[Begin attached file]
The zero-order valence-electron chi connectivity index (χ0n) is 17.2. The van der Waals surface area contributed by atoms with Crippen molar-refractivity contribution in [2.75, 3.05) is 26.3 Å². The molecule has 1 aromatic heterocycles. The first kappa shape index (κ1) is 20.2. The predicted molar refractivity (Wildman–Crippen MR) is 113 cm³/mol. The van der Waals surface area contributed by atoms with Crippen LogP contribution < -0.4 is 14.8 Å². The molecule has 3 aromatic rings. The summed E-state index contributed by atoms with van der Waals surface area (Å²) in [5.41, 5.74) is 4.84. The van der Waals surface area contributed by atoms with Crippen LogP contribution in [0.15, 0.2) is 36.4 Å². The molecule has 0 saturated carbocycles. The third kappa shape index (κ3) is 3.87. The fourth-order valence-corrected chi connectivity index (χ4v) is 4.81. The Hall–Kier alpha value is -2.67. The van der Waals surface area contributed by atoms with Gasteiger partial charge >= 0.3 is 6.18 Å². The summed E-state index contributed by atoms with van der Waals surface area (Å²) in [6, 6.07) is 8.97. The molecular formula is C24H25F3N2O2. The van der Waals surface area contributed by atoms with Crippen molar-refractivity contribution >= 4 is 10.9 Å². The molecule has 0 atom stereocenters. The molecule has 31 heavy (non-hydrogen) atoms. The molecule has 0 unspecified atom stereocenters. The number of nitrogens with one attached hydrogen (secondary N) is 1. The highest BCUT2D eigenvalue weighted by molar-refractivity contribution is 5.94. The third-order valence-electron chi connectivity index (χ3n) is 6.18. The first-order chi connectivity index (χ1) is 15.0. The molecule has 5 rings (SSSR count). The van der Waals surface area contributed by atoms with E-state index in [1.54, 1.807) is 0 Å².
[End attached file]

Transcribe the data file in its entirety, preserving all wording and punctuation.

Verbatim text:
The zero-order valence-electron chi connectivity index (χ0n) is 17.2. The van der Waals surface area contributed by atoms with Crippen molar-refractivity contribution in [2.75, 3.05) is 26.3 Å². The molecule has 1 aromatic heterocycles. The first kappa shape index (κ1) is 20.2. The predicted molar refractivity (Wildman–Crippen MR) is 113 cm³/mol. The van der Waals surface area contributed by atoms with Crippen LogP contribution < -0.4 is 14.8 Å². The molecule has 3 aromatic rings. The summed E-state index contributed by atoms with van der Waals surface area (Å²) in [5.41, 5.74) is 4.84. The van der Waals surface area contributed by atoms with Crippen LogP contribution in [0.15, 0.2) is 36.4 Å². The molecule has 0 saturated carbocycles. The third kappa shape index (κ3) is 3.87. The fourth-order valence-corrected chi connectivity index (χ4v) is 4.81. The Hall–Kier alpha value is -2.67. The van der Waals surface area contributed by atoms with Gasteiger partial charge >= 0.3 is 6.18 Å². The summed E-state index contributed by atoms with van der Waals surface area (Å²) in [6, 6.07) is 8.97. The molecular formula is C24H25F3N2O2. The van der Waals surface area contributed by atoms with Crippen molar-refractivity contribution >= 4 is 10.9 Å². The molecule has 0 atom stereocenters. The molecule has 31 heavy (non-hydrogen) atoms. The molecule has 0 unspecified atom stereocenters. The number of nitrogens with one attached hydrogen (secondary N) is 1. The highest BCUT2D eigenvalue weighted by molar-refractivity contribution is 5.94. The third-order valence-electron chi connectivity index (χ3n) is 6.18. The first-order chi connectivity index (χ1) is 15.0. The molecule has 5 rings (SSSR count). The van der Waals surface area contributed by atoms with E-state index in [1.54, 1.807) is 0 Å².